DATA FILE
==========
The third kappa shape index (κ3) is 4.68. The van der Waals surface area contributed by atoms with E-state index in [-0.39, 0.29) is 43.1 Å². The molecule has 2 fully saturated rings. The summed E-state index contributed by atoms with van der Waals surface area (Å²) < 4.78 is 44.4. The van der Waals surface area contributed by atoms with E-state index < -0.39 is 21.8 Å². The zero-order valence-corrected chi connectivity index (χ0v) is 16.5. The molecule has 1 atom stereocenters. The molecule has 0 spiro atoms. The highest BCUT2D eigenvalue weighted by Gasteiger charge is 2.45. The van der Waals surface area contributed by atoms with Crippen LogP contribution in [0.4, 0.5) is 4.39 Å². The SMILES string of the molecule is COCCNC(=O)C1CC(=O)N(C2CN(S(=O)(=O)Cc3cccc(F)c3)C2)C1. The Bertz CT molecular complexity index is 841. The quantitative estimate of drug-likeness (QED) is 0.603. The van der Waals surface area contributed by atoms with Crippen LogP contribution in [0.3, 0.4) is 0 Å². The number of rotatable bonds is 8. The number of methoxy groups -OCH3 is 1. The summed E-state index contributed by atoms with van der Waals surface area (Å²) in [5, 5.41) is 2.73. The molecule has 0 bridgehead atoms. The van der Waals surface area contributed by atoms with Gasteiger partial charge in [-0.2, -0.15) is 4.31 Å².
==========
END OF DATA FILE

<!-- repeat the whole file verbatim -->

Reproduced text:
The third kappa shape index (κ3) is 4.68. The van der Waals surface area contributed by atoms with E-state index in [-0.39, 0.29) is 43.1 Å². The molecule has 2 fully saturated rings. The summed E-state index contributed by atoms with van der Waals surface area (Å²) < 4.78 is 44.4. The van der Waals surface area contributed by atoms with E-state index < -0.39 is 21.8 Å². The zero-order valence-corrected chi connectivity index (χ0v) is 16.5. The molecule has 1 atom stereocenters. The molecule has 0 spiro atoms. The highest BCUT2D eigenvalue weighted by Gasteiger charge is 2.45. The van der Waals surface area contributed by atoms with Crippen LogP contribution in [0.4, 0.5) is 4.39 Å². The SMILES string of the molecule is COCCNC(=O)C1CC(=O)N(C2CN(S(=O)(=O)Cc3cccc(F)c3)C2)C1. The Bertz CT molecular complexity index is 841. The quantitative estimate of drug-likeness (QED) is 0.603. The van der Waals surface area contributed by atoms with Crippen LogP contribution in [0.3, 0.4) is 0 Å². The number of rotatable bonds is 8. The number of methoxy groups -OCH3 is 1. The summed E-state index contributed by atoms with van der Waals surface area (Å²) in [5, 5.41) is 2.73. The molecule has 0 bridgehead atoms. The van der Waals surface area contributed by atoms with Gasteiger partial charge in [-0.2, -0.15) is 4.31 Å².